The Plugged In Show, Episode 89: When Books for Teens Turn Into R-Rated Entertainment

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LISTEN TO THE PLUGGED IN SHOW, EPISODE 89

 When R.L. Stein began writing his Fear Street novels in 1989, the author wanted to reach a slightly older audience from the one that gobbled up his Goosebumps books. He made them a little bloodier, a little deadlier, a little more mature—but he always kept his content pretty age appropriate.

 You can’t say the same for the movies.

 “For me, they were always going to be R-rated,” Leigh Janiak, director of Netflix’s trio of Fear Street films, told thrillist.com. “I was thinking about being 10 or 11 and sneaking to the video store to rent, you know, Child’s Play or Nightmare on Elm Street. Movies that I wasn’t supposed to see. But that was kind of the pleasure of sneaking these slashers. So yeah, we want to keep this fun spirit of the books and everything, but there’s gotta be blood.”

 There’s a certain, sad irony that these films—targeted (according to Thrillist itself) at “teens or even younger”—are explicitly rated TV-MA by Netflix, the television equivalent of an R-rating. And unlike Janiak, teens or preteens don’t need to “sneak” into a forbidden movie theater anymore. R-rated content is available with just a click of a remote or swipe of the screen. Which begs a whole bunch of questions. But we’ll start with just a couple. One, why turn a teen-targeted book into an R-rated movie? And two, do ratings even matter anymore?

 The Plugged In team takes those questions and runs with them on this episode of The Plugged In Show. And as we talk, we’ll explore what it means for your family, too—and how you can guide your own children and teens into better entertainment choices.

 So don’t be afraid of this audio street of ours. Walk it with us—and check out everything we mention in the episode in the links below.

Paul Asay

Paul Asay has been part of the Plugged In staff since 2007, watching and reviewing roughly 15 quintillion movies and television shows. He’s written for a number of other publications, too, including Time, The Washington Post and Christianity Today. The author of several books, Paul loves to find spirituality in unexpected places, including popular entertainment, and he loves all things superhero. His vices include James Bond films, Mountain Dew and terrible B-grade movies. He’s married, has two children and a neurotic dog, runs marathons on occasion and hopes to someday own his own tuxedo. Feel free to follow him on Twitter @AsayPaul.

6 Responses

  1. -First of all, I wanted to say that it’s incredible that you guys have direct links to so many media products that you mention in this podcast. It’s very rare I see that kind of attention to detail.

    Second of all, this made me think of 13 Reasons Why. I’ve heard very abhorrent things about the TV series, but I felt the book was a solid PG-13 and even on the low end. Even awful subjects like (Trigger Warnings) rape, nonconsensual voyeurism, and the actual act of suicide were handled tactfully.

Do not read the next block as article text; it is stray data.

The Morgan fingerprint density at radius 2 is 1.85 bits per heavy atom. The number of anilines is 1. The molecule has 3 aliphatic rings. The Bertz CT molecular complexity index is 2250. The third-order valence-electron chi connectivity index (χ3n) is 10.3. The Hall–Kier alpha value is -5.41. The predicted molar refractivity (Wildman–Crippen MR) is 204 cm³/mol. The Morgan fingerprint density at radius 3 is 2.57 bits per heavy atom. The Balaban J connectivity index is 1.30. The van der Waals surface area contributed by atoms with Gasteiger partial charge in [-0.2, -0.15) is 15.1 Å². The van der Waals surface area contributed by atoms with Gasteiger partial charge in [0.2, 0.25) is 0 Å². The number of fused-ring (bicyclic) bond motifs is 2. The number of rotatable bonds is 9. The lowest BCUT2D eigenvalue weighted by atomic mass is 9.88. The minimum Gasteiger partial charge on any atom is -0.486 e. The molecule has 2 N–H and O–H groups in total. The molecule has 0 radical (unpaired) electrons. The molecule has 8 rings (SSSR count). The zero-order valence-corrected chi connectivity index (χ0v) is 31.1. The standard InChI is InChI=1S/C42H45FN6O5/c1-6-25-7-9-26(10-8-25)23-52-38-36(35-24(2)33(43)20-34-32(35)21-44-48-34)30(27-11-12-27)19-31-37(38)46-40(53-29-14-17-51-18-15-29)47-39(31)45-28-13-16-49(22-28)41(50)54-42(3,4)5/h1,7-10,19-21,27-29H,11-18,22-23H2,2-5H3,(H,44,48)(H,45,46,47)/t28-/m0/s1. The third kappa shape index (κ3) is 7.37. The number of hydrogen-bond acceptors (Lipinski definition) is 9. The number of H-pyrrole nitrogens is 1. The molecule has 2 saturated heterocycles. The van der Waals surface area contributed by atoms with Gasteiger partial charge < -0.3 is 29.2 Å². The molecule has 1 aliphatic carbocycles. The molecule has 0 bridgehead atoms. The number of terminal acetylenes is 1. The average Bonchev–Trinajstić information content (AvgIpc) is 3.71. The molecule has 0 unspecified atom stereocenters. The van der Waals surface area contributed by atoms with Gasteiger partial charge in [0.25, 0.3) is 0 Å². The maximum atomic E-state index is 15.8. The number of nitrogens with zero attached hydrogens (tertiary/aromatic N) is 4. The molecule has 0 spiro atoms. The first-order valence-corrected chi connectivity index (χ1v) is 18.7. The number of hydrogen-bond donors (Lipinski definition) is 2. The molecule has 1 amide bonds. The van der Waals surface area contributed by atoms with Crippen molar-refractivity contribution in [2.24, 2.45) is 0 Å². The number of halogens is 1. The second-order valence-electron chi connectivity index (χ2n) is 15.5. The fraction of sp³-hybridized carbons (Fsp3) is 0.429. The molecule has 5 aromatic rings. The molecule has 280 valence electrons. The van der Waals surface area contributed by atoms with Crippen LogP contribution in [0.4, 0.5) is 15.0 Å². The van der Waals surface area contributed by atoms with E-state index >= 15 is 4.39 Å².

1. -Although agree the book is probably better then the show (from what I’ve seen of it- in my opinion it has to be better then the show considering how much horrible and unnecessary over top content they put in….), have to say think that even though some of these (suicide, rape) are obviously very real subjects, should still teens/very still impressionable and maturing read about it either? If it’s handled very carefully and obviously as only a warning of not to imitate then maybe yes, but even then I would much rather my kid read something that is better for them mentally and emotionally. The world is already scarred enough as it is…

    2. -well agree with you the book might be better, but still think it’s a horrible premise…

  2. -Some good blog points and very refreshing ie thank you for warning about potential dangerous corruption and awful viewing choices (wish the female writers would write similarly…) so sad that the world thinks that our kids and children need to be exposed to all this garbarge and agenda. MIss the days when movies were good movies promotiing good values, morals, and godly concepts instead of all the agenda crap they’re pushing now- ruining kids innocence and how were created etc. Thank you for being one the few writers voice of reason in a dangerous and messed up world…

    1. -Rhoda, which halcyon days of cinematic moral purity are you nostalgic for? The risque pre-Code ’20s? The gangster movies of the ’30s? The film noir of the ’40s and ’50s? The free love movies of the ’60s? The nihilistic, anti-authoritarian crime films of the ’70s? The slasher movies of the ’80s? The alienated-white-male-stuck-in-a-soulless-job subgenre of the ’90s? The torture-obsessed horror movies of the ’00s?

      My point is that vice, villainy, violence, sleaze and moral ambiguity have been part of the Hollywood package from the start. The concerns you raise about “agenda” and the absence of traditional morals and values are perfectly valid, but social conservatives have been saying that same thing for as long as movies have existed.

  3. -So will see if this comment gets deleted as well, but say thank you for this blog and godly, actual Christian points you make here. Thank you for pointing out that no we shouldn’t be watching something just cause the world says it’s okay and even if they think it’s okay doesn’t make it right or good. Too bad other people and the world is so messed up that now cant different the difference between what one should watch and what one shouldn’t- no matter what may seem “cool, “hip” or “in style…”

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